An array is a type that groups a number of variables of the same type. Examples are an array of char, an array of integer, and an array of real. In fact, any type, including user defined types, may be used in an array. However, the elements of an array are always of the same type. Different types cannot be grouped into an array. For this purpose, see records.
Arrays reflect the mathematical concept of
- vectors (one-dimensional array) and
- matrices (two-dimensional array)
The declaration works similar to that for simple types, but you need to add the number of elements via an index range, as well as the array element type.
program ... var variablename: array [startindex..endindex] of type; begin ...
startindex must be less than or equal to endindex, and both must resolve to an integer constant, either an integer value or a const value that is an integer. Either or both numbers may be negative or zero.
One-dimensional array example:
type simple_integer_array = array [1..10] of integer; var Numbers: simple_integer_array;
Multidimensional arrays are supported such as [x..y,z..t] and so on.
Multidimensional array example:
type more_complex_array = array [0..5,1..3] of extended; var specialmatrix: more_complex_array;
If it is not possible to know the exact number of array elements needed at the time of the program compilation, the dynamic array type can be used. A dynamic array can grow or shrink in size during program execution.
To access an array element you need to include the element position between brackets () along with the name of the array variable. The element can then be used like a simple variable. But if you want to use parameters you MUST use a structure because else it will cause errors or bugs... (I do not understand, what is meant here).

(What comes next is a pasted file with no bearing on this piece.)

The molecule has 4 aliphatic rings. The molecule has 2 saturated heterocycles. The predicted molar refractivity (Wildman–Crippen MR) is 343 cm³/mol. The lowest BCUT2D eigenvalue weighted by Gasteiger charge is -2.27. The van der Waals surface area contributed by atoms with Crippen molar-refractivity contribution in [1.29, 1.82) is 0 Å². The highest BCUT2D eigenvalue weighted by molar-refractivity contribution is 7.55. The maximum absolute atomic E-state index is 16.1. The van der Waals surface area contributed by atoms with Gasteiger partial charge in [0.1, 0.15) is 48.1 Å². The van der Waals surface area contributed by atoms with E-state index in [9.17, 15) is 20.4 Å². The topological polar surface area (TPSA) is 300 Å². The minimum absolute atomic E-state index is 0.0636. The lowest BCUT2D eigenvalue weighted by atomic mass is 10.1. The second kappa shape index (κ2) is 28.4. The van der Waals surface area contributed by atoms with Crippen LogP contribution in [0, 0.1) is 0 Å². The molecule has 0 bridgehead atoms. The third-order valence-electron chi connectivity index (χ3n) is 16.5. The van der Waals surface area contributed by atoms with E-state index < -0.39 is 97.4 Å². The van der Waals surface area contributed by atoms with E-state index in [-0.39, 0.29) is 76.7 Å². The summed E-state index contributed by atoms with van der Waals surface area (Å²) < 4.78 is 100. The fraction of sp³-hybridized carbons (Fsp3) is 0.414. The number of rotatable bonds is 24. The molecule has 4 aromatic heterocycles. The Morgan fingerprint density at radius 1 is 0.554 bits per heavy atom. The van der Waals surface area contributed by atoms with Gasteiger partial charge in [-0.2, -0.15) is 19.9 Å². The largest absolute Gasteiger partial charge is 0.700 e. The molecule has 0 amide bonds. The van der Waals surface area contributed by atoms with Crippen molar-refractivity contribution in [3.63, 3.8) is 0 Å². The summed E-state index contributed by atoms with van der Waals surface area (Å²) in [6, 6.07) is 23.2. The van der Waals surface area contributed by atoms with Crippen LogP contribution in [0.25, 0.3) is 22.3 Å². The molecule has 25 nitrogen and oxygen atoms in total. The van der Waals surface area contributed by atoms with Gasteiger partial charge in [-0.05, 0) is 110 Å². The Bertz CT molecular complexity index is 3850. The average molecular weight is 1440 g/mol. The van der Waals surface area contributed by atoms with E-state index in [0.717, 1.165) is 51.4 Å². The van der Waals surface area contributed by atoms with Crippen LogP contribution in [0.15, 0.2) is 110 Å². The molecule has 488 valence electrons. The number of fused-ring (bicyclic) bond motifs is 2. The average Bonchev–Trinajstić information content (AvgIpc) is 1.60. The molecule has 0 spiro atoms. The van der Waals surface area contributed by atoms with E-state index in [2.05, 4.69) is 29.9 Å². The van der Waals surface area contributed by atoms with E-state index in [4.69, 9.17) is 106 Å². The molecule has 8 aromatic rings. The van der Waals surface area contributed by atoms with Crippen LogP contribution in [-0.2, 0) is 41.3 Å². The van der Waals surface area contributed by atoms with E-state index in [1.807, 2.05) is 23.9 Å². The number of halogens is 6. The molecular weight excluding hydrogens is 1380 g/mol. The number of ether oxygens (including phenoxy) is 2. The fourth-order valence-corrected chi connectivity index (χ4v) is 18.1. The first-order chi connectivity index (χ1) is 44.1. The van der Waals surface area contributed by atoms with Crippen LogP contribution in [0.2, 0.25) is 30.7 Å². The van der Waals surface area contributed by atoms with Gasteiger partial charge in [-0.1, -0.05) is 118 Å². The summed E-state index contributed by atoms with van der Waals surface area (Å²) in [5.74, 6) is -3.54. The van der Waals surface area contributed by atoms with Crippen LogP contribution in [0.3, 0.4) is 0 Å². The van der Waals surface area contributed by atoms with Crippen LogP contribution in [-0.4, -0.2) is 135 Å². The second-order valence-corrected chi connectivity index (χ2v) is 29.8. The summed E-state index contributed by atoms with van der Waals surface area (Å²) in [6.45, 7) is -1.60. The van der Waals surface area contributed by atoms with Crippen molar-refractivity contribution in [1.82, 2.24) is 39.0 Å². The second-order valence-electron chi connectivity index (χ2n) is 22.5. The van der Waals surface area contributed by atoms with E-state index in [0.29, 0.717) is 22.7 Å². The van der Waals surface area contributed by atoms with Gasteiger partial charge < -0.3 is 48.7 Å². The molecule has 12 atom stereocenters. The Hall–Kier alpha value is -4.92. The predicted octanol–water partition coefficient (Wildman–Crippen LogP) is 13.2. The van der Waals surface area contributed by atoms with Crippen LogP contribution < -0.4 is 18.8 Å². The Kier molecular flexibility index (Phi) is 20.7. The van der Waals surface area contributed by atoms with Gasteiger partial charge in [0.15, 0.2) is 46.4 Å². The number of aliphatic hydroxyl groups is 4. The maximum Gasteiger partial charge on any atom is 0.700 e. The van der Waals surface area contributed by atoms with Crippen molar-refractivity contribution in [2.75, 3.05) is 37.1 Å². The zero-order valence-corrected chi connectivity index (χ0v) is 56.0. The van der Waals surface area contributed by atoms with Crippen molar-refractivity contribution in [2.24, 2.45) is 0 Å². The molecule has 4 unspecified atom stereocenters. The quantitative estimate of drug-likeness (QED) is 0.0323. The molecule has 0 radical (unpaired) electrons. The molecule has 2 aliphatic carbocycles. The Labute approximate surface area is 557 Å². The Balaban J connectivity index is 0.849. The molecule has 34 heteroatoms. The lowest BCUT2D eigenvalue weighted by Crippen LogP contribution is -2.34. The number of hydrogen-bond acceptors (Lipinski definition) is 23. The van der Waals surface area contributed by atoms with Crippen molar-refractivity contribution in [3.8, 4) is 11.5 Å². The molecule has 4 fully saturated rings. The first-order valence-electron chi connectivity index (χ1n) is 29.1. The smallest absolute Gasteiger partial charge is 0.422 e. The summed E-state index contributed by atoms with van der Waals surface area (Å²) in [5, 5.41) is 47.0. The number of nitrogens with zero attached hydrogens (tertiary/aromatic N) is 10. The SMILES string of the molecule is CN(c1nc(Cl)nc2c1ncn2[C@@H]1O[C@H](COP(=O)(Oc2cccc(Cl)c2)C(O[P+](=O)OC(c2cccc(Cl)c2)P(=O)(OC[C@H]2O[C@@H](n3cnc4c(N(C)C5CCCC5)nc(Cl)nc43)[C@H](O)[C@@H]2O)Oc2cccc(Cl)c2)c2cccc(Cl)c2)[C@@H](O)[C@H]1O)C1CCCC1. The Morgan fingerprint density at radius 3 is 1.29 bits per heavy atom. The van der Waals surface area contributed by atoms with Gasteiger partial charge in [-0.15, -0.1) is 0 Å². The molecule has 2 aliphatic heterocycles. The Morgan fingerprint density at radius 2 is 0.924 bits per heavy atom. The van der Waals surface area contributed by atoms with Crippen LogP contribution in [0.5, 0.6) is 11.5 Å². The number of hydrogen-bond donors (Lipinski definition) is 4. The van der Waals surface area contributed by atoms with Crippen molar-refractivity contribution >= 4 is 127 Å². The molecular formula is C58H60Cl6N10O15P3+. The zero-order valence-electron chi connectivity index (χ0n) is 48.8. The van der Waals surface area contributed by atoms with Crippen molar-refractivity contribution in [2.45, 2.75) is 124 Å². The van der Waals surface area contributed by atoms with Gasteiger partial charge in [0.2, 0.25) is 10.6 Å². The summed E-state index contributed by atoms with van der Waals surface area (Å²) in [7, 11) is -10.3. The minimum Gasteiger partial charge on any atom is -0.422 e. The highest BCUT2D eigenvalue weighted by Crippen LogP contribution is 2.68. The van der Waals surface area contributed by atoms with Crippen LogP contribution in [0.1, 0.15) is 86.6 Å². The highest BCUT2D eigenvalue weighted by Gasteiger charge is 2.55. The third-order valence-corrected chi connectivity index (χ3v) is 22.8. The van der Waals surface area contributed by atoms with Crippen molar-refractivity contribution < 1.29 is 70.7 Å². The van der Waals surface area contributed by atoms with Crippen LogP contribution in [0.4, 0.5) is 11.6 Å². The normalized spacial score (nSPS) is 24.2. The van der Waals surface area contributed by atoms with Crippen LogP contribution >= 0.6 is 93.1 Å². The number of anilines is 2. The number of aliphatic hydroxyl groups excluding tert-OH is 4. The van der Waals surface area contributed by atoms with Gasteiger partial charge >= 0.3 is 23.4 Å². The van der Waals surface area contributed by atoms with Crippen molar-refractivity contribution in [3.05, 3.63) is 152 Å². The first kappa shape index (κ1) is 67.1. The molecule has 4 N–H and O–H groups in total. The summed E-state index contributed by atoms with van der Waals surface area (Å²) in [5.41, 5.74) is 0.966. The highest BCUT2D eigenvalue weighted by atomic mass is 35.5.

Var my_array : array[1..3] of Integer; my_matrix : array[1..5,1..5] of Integer; some_value : Integer; ... begin my_array := a + 2; my_matrix[2,3] := some_value; ... some_value := my_array; some_value := my_matrix[4,3]; end.
There are two formats used for array literals, depending on where they are placed. In the variable declaration section, you can initialize static arrays (it is not possible with dynamic arrays) with a series of values placed inside parentheses. In a statement block you can create an anonymous array with a series of values inside of brackets. For example:
Var // initialize static integer array via array literal Numbers : array [1..3] of Integer = (1, 2, 3); procedure PrintArray(input : array of String); var i : integer; begin for i := 1 to length(input) do write(input[i - 1],' '); writeln; end; begin Writeln( Numbers ); // create three item anonymous string array via an array literal PrintArray( ['one', 'two', 'three'] ); end.
one two three
|Simple Data Types||Boolean | Byte | Cardinal | Char | Currency | Extended | Int64 | Integer | Longint | Pointer | Real | Shortint | Smallint | Word|
|Complex Data Types||Array | Class | Record | Set | String | ShortString|